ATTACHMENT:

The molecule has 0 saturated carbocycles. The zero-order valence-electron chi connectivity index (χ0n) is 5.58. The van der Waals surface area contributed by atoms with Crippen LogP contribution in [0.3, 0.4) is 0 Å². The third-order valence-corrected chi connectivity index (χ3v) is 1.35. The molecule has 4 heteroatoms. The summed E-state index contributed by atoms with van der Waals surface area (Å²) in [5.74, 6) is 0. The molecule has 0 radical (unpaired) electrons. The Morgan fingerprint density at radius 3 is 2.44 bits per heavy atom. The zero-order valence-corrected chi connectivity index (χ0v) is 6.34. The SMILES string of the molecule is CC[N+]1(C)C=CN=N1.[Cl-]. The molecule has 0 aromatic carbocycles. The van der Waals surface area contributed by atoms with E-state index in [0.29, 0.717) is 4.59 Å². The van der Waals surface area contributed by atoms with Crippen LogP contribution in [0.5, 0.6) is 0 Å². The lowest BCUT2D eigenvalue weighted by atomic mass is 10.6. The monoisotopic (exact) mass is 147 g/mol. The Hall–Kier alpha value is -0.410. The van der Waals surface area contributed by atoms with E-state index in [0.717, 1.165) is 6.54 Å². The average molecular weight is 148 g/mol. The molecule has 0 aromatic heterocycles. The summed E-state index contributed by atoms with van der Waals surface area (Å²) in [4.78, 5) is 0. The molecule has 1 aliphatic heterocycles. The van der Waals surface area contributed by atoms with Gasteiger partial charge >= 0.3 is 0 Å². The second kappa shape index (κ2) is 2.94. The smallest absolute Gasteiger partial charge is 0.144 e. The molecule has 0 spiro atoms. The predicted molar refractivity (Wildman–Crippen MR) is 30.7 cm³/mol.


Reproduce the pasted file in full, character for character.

The molecule has 0 saturated carbocycles. The zero-order valence-electron chi connectivity index (χ0n) is 5.58. The van der Waals surface area contributed by atoms with Crippen LogP contribution in [0.3, 0.4) is 0 Å². The third-order valence-corrected chi connectivity index (χ3v) is 1.35. The molecule has 4 heteroatoms. The summed E-state index contributed by atoms with van der Waals surface area (Å²) in [5.74, 6) is 0. The molecule has 0 radical (unpaired) electrons. The Morgan fingerprint density at radius 3 is 2.44 bits per heavy atom. The zero-order valence-corrected chi connectivity index (χ0v) is 6.34. The SMILES string of the molecule is CC[N+]1(C)C=CN=N1.[Cl-]. The molecule has 0 aromatic carbocycles. The van der Waals surface area contributed by atoms with E-state index in [0.29, 0.717) is 4.59 Å². The van der Waals surface area contributed by atoms with Crippen LogP contribution in [0.5, 0.6) is 0 Å². The lowest BCUT2D eigenvalue weighted by atomic mass is 10.6. The monoisotopic (exact) mass is 147 g/mol. The Hall–Kier alpha value is -0.410. The van der Waals surface area contributed by atoms with E-state index in [0.717, 1.165) is 6.54 Å². The average molecular weight is 148 g/mol. The molecule has 0 aromatic heterocycles. The summed E-state index contributed by atoms with van der Waals surface area (Å²) in [4.78, 5) is 0. The molecule has 1 aliphatic heterocycles. The van der Waals surface area contributed by atoms with Gasteiger partial charge >= 0.3 is 0 Å². The second kappa shape index (κ2) is 2.94. The smallest absolute Gasteiger partial charge is 0.144 e. The molecule has 0 spiro atoms. The predicted molar refractivity (Wildman–Crippen MR) is 30.7 cm³/mol.